Technology from many of the vendors stations rely on to keep viewers informed of changing weather conditions is being used to provide commuters with relevant traffic data on their mobile devices and TVs.
Reporting on traffic conditions shares two important characteristics with weather: both are data-driven and both have evolved dramatically in today’s digital world.
Before the today’s data-driven digital world, traffic reports relied on resources like helicopters and planes, reporters driving congested roads and scanning police radio traffic.
Today, however, data collected from mobile technology has given rise to a variety of data services that are feeding products from many of the same vendors that provide weather systems, including AccuWeather, ChyronHego, The Weather Company, Vizrt and, next year, Baron Services.
This digital evolution hasn’t entirely done away with all of the traditional approaches to gathering traffic data but rather has enhanced them to give viewers a more complete picture of what they will face as they hit the road.
For example, AccuWeather is combining different data sets, including those that pertain to traffic flow and those that relate to weather conditions, to give stations a means to convey more accurately the entire picture of what motorists will encounter on the roads, not simply construction and accident-related delays, says Bill Boss, the company’s director of product development.
Like meteorologists, traffic reporters — especially those who work the morning shift — have frequent reports and hits they must present on-air, online and via social media. To make managing the data that drives those reports easier, The Weather Company has taken steps to automate wherever possible, says Jim Brihan, leader for the company’s media offerings for media systems.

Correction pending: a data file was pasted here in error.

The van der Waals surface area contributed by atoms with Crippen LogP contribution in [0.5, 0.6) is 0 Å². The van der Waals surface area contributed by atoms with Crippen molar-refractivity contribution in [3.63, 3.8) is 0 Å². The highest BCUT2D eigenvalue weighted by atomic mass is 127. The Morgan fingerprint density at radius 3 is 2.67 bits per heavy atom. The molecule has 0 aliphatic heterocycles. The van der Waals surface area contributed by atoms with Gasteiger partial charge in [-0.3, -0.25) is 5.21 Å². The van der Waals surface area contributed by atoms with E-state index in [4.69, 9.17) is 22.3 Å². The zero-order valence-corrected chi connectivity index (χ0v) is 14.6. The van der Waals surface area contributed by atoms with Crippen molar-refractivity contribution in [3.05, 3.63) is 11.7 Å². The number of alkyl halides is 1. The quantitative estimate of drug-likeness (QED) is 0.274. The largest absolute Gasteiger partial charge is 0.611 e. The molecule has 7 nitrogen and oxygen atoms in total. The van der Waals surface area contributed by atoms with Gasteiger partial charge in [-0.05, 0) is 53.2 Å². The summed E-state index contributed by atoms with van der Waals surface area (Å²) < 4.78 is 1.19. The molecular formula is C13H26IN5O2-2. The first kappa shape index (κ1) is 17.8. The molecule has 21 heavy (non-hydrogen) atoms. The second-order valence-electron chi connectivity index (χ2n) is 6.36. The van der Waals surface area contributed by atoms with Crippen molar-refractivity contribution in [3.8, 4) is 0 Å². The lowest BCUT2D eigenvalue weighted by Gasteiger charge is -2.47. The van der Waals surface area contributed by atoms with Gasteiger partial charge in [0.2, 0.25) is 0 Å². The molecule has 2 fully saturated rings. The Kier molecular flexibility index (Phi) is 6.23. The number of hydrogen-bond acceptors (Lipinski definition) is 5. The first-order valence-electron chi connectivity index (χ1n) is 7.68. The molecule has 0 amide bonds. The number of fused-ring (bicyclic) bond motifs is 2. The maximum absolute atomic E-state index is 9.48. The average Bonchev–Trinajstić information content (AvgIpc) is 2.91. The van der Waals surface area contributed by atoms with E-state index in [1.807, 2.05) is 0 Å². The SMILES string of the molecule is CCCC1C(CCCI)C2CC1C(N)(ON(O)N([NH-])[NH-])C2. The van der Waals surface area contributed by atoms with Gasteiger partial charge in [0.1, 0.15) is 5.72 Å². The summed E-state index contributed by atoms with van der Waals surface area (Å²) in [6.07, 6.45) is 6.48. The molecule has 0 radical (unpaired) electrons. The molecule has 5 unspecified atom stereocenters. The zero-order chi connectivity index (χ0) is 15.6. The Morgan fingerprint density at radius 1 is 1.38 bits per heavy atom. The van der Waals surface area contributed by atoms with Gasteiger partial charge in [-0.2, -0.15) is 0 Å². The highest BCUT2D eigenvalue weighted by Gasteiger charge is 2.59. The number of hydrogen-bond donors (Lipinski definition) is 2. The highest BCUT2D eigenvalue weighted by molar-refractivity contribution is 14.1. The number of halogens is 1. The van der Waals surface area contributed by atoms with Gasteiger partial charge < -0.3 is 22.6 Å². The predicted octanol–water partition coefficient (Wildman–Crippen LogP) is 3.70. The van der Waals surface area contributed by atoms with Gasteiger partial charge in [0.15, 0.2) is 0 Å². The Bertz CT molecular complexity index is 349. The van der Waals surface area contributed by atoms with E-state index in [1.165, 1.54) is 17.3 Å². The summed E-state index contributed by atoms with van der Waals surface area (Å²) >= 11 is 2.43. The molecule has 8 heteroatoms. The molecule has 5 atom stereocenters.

The company, which introduced augmented reality-based weather and traffic graphics two years ago, is now beginning to automate on-air updates to traffic conditions.
Today, when a traffic presenter clicks on an accident icon, information about the accident is revealed, such as whether it involves an overturned vehicle or multiple cars and how it is affecting traffic. In the fall, that information will be updated as it occurs, Brihan says.
“Weather and traffic are probably the No. 1 and No. 2 things stations put out,” says James Monroe, Vizrt’s manager of weather sales.
The company is leveraging its existing graphics technology and integrating data from third parties like Total Traffic Network to provide stations with the tools to deliver weather and traffic alerts.
“We are bringing all of that together into one easy-to-use platform and integrating all of these data types, including social media,” he says.
Beyond the big screen, stations are also relying on many of these same vendors to push data-driven traffic reports out to the mobile apps viewers use as they commute.
In the case of The Weather Company, automated alerts generated by its Engage engine are being enhanced by IBM’s Watson supercomputer and artificial intelligence. The technology is being used to target the right traffic and weather conditions to commuters in affected areas who have enabled geo-targeting on their station’s mobile app, Brihan says.